Opinion

Gregg Easterbrook

McChrystal ‘scandal’ is phony

Jun 23, 2010 17:51 UTC

McChrystalWashington, D.C., is the world capital of phony. Even by Washington’s low standards, the Stanley McChrystal “scandal” now in progress gives phoniness a bad name.

Yes, General McChrystal showed poor judgment in making impolitic remarks on-the-record. But most of what the general said was simply being honest about the shabby aspects of government administration. McChrystal said a rival had leaked a memo to make McChrystal look bad. That’s exactly what happened! The general said he didn’t want to open an email from Richard Holbrooke, who is an accomplished diplomat, but also a haughty man known for condescending hectoring. No sane person wants to open an email from Richard Holbrooke. And General McChrystal pretended not to recognize Joe Biden’s name. People in Washington snipe at each other, stop the presses!

That’s it – the above comments are the super-ultra-mega scandal. Consider:

Nearly everything being attributed to McChrystal was not said by him. That President Barack Obama was “uncomfortable and intimidated” during his first meeting with McChrystal, that National Security Advisor James Jones is “a clown” – these comments did not come from McChrystal. In the Rolling Stone article they are sourced to an “advisor” and an “aide.”

Media coverage has already discarded this significant factual distinction – why let mere facts spoil a scandal? This morning, CBS Radio said the controversy involves “General McChrystal’s numerous attacks on public officials,” while CNN Pentagon correspondent Barbara Starr declared it “extraordinary to hear a general disparaging the president.” It is unnamed aides, NOT McChrystal, who disparage the president in the story. As for the statement that “the wimps in the White House” are “the real enemy” for officers in Afghanistan? That’s a Rolling Stone headline – no one in the story says this!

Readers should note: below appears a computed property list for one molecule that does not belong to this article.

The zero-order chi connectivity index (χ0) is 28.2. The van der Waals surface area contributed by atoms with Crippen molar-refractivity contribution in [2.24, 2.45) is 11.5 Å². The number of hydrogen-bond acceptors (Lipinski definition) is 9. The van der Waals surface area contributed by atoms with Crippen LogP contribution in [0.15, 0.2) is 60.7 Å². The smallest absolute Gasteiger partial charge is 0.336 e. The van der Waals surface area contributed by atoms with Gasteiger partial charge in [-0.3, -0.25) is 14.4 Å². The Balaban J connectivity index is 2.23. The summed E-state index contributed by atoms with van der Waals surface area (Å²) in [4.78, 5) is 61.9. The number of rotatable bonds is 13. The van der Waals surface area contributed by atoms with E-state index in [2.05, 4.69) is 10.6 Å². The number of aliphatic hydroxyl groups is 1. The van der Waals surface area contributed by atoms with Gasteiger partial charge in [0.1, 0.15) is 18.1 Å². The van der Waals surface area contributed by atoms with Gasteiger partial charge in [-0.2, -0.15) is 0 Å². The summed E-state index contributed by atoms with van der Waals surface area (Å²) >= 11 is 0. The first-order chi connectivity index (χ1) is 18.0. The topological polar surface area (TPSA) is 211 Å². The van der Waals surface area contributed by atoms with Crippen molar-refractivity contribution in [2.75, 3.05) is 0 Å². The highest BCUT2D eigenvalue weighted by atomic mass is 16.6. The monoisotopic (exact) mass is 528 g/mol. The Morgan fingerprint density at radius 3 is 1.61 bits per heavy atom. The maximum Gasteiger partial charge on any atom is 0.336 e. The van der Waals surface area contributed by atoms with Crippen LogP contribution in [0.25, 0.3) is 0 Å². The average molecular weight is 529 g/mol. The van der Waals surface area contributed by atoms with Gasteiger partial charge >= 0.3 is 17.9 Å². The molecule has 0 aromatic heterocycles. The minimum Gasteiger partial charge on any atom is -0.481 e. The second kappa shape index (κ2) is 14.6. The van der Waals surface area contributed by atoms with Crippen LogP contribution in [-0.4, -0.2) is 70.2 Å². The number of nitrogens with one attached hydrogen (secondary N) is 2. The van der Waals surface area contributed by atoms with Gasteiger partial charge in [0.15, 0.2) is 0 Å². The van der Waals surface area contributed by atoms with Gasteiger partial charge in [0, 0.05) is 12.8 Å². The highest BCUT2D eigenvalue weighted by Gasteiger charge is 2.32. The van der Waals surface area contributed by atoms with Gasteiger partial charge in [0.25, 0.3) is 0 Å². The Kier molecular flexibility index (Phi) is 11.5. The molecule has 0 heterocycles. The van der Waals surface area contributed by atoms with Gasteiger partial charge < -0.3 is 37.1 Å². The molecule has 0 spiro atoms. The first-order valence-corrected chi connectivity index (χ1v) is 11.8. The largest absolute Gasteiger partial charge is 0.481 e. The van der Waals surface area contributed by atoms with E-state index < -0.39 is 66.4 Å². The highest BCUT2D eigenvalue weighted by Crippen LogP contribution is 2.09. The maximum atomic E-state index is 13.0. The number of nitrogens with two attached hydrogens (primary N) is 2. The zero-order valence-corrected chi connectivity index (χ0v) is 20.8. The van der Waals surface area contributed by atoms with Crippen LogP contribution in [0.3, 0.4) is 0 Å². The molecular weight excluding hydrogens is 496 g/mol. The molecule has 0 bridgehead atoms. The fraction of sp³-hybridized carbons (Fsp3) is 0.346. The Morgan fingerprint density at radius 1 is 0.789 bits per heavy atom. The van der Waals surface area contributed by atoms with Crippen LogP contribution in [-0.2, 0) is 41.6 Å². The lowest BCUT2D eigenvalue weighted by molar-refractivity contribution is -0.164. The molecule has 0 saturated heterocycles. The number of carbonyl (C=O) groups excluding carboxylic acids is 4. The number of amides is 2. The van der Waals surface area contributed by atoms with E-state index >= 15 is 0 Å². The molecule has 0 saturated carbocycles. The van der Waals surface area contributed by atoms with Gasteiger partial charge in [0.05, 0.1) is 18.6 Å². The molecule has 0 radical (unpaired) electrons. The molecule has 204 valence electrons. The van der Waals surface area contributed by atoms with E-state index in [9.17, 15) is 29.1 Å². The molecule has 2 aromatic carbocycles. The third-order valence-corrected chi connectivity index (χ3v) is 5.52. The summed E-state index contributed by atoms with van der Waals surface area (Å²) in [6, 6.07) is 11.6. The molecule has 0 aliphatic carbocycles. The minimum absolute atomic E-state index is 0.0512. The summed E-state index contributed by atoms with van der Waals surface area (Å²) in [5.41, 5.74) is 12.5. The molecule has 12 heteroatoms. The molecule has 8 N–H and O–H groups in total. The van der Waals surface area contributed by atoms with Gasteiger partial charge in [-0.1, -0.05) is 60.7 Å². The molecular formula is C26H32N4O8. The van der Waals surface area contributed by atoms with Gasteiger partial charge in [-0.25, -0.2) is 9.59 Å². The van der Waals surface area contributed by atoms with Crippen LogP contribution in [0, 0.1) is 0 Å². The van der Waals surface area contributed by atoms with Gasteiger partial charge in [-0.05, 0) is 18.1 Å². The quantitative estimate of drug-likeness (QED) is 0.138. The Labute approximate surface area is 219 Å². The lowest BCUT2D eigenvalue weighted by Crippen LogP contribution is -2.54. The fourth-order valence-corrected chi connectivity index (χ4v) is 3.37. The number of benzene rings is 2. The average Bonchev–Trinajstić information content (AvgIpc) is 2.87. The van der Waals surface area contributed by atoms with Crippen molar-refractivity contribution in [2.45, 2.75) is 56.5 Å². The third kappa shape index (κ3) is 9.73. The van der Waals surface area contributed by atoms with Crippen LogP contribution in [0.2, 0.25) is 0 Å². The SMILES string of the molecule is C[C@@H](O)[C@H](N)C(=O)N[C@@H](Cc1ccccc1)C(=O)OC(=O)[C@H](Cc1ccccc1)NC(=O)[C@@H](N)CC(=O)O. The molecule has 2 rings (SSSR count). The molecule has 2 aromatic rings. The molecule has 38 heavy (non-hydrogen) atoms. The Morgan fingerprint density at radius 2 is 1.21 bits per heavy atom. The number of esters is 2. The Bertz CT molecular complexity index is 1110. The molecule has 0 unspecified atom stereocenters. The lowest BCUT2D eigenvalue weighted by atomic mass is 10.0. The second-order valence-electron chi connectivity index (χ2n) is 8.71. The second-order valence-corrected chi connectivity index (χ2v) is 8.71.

Bear in mind how convenient it is for Rolling Stone that the inflammatory material comes from people who don’t have names. Reporters and writers place words into the mouths of unnamed sources because people who aren’t identified rarely complain of being misquoted.

Jun 23, 2010 17:42 UTC

POINTS THAT DIDN’T QUITE MAKE THE MAIN COLUMN:

* The 1981 controversy regarding OMB director David Stockman’s comments to The Atlantic involved genuine points of policy. President Ronald Reagan had said supply-side economics, and supply-side tax cuts, were fundamentally intended to help the poor: Stockman told The Atlantic that everyone in the White House knew supply-side was a gift to the rich – that White House rhetoric was “a Trojan horse” to conceal what the Republican Party’s wealthy donors wanted. Top-rate income tax reduction may have been justified, but that’s a separate issue from whether the president was being honest with the public. Compared to the dustup over McChrystal, the Stockman controversy was substantive.
* The 1951 firing of Douglas MacArthur involved policy disagreements and statements far worse than a worst-case reading of the Obama-McChrystal situation. MacArthur publicly accused President Harry Truman of advocating “appeasement and defeatism” regarding China, attempted to order his units into military actions that civilian leadership had forbidden, and demanded the Korean War end with China surrendering to him personally – the latter suggesting MacArthur had come unglued.
Truman made himself seem weak by flying out to Wake Island to meet MacArthur, rather than recalling him to the White House. It’s a long trip from Washington to Wake Island even today, via jet; imagine doing this in a prop plane, for the convenience of your disobedient general. In the White House, the president has the home-field advantage. Barack Obama was right to meet McChrystal there.